The 32 founding fathers of the Mitchell Show stand outside the local showgrounds at its inception in 1909.
Dressed in their full suits and ties, there’s a few noticeable changes to the committee as it now stands, but that same community spirit rings true.
This year they will celebrate 100 years of the Mitchell Show and the people that make it.
Patron, Robert Lethbridge has several family members in the original photograph and says while there were a few false starts, the first committee showed true dedication.
” I think it’s only because of these fellas and their forethought that they put into it,” he says pointing to the faces in the old photo.
“A lot of those ones were in the original meeting that was in 1895; and they never got it up and running until this very date.”
We could very well be celebrating an even greater anniversary of the show, but trials of the time; the great depression, drought and wars all weaved a different history.
“Things were that bad in the 1930’s that they just couldn’t have a show,” continues Robert.
“The timing was right in 1909; they wouldn’t have established it in the community for a long time after that.”
And its a good thing they did!
Looking back on 100 years and there’s certainly been many highlights.
For current Mitchell Show President, Steve Hancock some things never change.
“The show is really the backbone of the community, everyone meets up at the local show,” says Hancock.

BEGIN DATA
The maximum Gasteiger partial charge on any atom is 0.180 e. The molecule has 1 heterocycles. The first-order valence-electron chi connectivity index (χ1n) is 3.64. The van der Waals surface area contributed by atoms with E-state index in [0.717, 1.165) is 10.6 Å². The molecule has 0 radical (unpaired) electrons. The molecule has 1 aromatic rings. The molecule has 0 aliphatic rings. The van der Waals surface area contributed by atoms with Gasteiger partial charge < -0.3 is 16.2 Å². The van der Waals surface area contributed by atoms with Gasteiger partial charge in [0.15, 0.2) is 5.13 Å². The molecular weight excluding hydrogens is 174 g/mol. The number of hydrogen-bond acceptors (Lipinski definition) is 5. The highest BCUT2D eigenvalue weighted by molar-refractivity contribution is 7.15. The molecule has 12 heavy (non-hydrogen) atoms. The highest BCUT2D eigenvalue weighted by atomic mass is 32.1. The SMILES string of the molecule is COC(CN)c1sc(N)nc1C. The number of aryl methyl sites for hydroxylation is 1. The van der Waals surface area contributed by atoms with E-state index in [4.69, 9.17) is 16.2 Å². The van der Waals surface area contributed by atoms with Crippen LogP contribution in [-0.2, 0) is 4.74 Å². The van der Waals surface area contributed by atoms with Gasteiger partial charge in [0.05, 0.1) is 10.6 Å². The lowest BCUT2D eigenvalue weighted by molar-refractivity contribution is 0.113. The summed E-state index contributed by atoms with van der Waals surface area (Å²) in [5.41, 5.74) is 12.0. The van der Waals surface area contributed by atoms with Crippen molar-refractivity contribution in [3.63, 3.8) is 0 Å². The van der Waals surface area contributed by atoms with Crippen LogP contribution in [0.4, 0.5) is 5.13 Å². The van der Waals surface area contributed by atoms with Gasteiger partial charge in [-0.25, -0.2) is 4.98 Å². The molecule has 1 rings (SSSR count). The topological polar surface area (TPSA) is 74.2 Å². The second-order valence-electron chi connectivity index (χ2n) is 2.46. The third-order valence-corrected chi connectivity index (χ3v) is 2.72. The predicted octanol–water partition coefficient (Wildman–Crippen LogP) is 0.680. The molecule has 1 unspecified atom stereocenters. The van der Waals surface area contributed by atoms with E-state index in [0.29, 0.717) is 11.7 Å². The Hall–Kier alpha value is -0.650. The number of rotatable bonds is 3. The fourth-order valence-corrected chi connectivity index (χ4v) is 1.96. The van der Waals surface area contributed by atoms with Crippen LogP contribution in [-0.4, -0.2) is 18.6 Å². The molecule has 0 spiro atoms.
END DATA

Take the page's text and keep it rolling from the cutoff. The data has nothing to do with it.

“It’s probably not so much now as it was in earlier years when everything was done there like buying a new car or tractor but everyone still meets up there and has a good time.”
But as time changes, so to does the show adapt.
Now its all about entertainment and a chance to celebrate local produce.
The changing face of the showgrounds
In recent years they’ve seen a boon with new facilities such as the yards and shed.
This year they’ve even got a new lot of stockyards thanks to the help of the local work camp.
“I’d probably go so far as to say the show would not be going if it wasn’t for those correctional services guys,” says Steve.
“The new stockyards have been assembled by the work camp; they pulled down the old set, and worked on the project from start to finish.
“They do a lot of good in the community and we are very grateful to have them.”
Legacy of the Mitchell Show
As you listen to the history of the show, you can’t help but notice the same family names that run through.
For Robert Lethbridge, it’s very much about family tradition.
He says through the history of the show you can see the change in the demographics of town.
In the beginning the committee was made up wholly and soley of those with family ties but as industry changed, bank managers and teachers joined the mix.
“The Mitchell show hinges on the likes of us now,” he says.
“We need to keep contributing to it.”
He says the family ties need to continue to ensure that the tradition holds up for the next generation.